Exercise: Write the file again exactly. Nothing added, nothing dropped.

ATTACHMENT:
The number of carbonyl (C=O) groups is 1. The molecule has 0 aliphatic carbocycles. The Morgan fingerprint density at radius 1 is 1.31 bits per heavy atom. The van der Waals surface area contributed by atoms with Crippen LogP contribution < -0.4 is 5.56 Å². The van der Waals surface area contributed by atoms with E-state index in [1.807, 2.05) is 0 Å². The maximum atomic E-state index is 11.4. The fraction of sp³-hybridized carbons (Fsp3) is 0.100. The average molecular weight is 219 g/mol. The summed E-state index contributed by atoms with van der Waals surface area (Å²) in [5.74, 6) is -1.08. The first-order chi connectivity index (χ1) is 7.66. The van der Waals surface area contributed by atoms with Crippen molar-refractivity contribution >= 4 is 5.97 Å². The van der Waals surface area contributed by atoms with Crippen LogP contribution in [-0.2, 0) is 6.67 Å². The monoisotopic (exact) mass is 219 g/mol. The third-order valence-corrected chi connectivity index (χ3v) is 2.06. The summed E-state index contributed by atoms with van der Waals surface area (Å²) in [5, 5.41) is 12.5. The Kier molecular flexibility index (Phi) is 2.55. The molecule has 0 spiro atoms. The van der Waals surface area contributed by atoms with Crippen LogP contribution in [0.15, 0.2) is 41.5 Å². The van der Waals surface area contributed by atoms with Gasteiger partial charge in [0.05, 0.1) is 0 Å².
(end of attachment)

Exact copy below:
The number of carbonyl (C=O) groups is 1. The molecule has 0 aliphatic carbocycles. The Morgan fingerprint density at radius 1 is 1.31 bits per heavy atom. The van der Waals surface area contributed by atoms with Crippen LogP contribution < -0.4 is 5.56 Å². The van der Waals surface area contributed by atoms with E-state index in [1.807, 2.05) is 0 Å². The maximum atomic E-state index is 11.4. The fraction of sp³-hybridized carbons (Fsp3) is 0.100. The average molecular weight is 219 g/mol. The summed E-state index contributed by atoms with van der Waals surface area (Å²) in [5.74, 6) is -1.08. The first-order chi connectivity index (χ1) is 7.66. The van der Waals surface area contributed by atoms with Crippen molar-refractivity contribution >= 4 is 5.97 Å². The van der Waals surface area contributed by atoms with Crippen LogP contribution in [-0.2, 0) is 6.67 Å². The monoisotopic (exact) mass is 219 g/mol. The third-order valence-corrected chi connectivity index (χ3v) is 2.06. The summed E-state index contributed by atoms with van der Waals surface area (Å²) in [5, 5.41) is 12.5. The Kier molecular flexibility index (Phi) is 2.55. The molecule has 0 spiro atoms. The van der Waals surface area contributed by atoms with Crippen LogP contribution in [0.15, 0.2) is 41.5 Å². The van der Waals surface area contributed by atoms with Gasteiger partial charge in [0.05, 0.1) is 0 Å².